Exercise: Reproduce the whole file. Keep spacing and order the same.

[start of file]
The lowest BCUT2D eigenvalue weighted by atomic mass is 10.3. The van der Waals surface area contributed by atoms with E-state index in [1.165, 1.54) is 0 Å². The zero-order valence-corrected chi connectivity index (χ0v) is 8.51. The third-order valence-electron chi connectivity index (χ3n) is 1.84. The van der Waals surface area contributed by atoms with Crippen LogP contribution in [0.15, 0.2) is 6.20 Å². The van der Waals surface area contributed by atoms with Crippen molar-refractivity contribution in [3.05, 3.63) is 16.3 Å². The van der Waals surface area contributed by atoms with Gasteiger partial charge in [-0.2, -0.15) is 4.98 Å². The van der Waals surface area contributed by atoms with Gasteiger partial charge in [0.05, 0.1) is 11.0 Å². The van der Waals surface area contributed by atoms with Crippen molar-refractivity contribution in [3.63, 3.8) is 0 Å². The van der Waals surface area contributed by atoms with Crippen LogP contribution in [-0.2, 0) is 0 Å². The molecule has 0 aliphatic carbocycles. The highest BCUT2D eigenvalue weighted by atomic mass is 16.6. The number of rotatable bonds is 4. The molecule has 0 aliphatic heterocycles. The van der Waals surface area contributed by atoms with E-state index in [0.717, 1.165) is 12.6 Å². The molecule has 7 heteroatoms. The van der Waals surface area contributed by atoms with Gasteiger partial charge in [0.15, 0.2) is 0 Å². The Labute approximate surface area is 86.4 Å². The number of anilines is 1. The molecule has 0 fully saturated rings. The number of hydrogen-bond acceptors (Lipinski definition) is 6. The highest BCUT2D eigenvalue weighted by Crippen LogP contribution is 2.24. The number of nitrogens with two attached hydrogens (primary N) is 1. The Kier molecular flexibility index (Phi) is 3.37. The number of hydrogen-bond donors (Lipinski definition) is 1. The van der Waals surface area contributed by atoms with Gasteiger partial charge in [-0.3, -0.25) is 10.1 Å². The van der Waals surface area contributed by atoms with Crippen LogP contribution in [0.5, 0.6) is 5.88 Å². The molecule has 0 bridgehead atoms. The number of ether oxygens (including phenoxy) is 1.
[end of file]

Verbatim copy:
The lowest BCUT2D eigenvalue weighted by atomic mass is 10.3. The van der Waals surface area contributed by atoms with E-state index in [1.165, 1.54) is 0 Å². The zero-order valence-corrected chi connectivity index (χ0v) is 8.51. The third-order valence-electron chi connectivity index (χ3n) is 1.84. The van der Waals surface area contributed by atoms with Crippen LogP contribution in [0.15, 0.2) is 6.20 Å². The van der Waals surface area contributed by atoms with Crippen molar-refractivity contribution in [3.05, 3.63) is 16.3 Å². The van der Waals surface area contributed by atoms with Gasteiger partial charge in [-0.2, -0.15) is 4.98 Å². The van der Waals surface area contributed by atoms with Gasteiger partial charge in [0.05, 0.1) is 11.0 Å². The van der Waals surface area contributed by atoms with Crippen molar-refractivity contribution in [3.63, 3.8) is 0 Å². The van der Waals surface area contributed by atoms with Crippen LogP contribution in [-0.2, 0) is 0 Å². The molecule has 0 aliphatic carbocycles. The highest BCUT2D eigenvalue weighted by atomic mass is 16.6. The number of rotatable bonds is 4. The molecule has 0 aliphatic heterocycles. The van der Waals surface area contributed by atoms with E-state index in [0.717, 1.165) is 12.6 Å². The molecule has 7 heteroatoms. The van der Waals surface area contributed by atoms with Gasteiger partial charge in [0.15, 0.2) is 0 Å². The Labute approximate surface area is 86.4 Å². The number of anilines is 1. The molecule has 0 fully saturated rings. The number of hydrogen-bond acceptors (Lipinski definition) is 6. The highest BCUT2D eigenvalue weighted by Crippen LogP contribution is 2.24. The number of nitrogens with two attached hydrogens (primary N) is 1. The Kier molecular flexibility index (Phi) is 3.37. The number of hydrogen-bond donors (Lipinski definition) is 1. The van der Waals surface area contributed by atoms with Gasteiger partial charge in [-0.3, -0.25) is 10.1 Å². The van der Waals surface area contributed by atoms with Crippen LogP contribution in [0.5, 0.6) is 5.88 Å². The molecule has 0 bridgehead atoms. The number of ether oxygens (including phenoxy) is 1.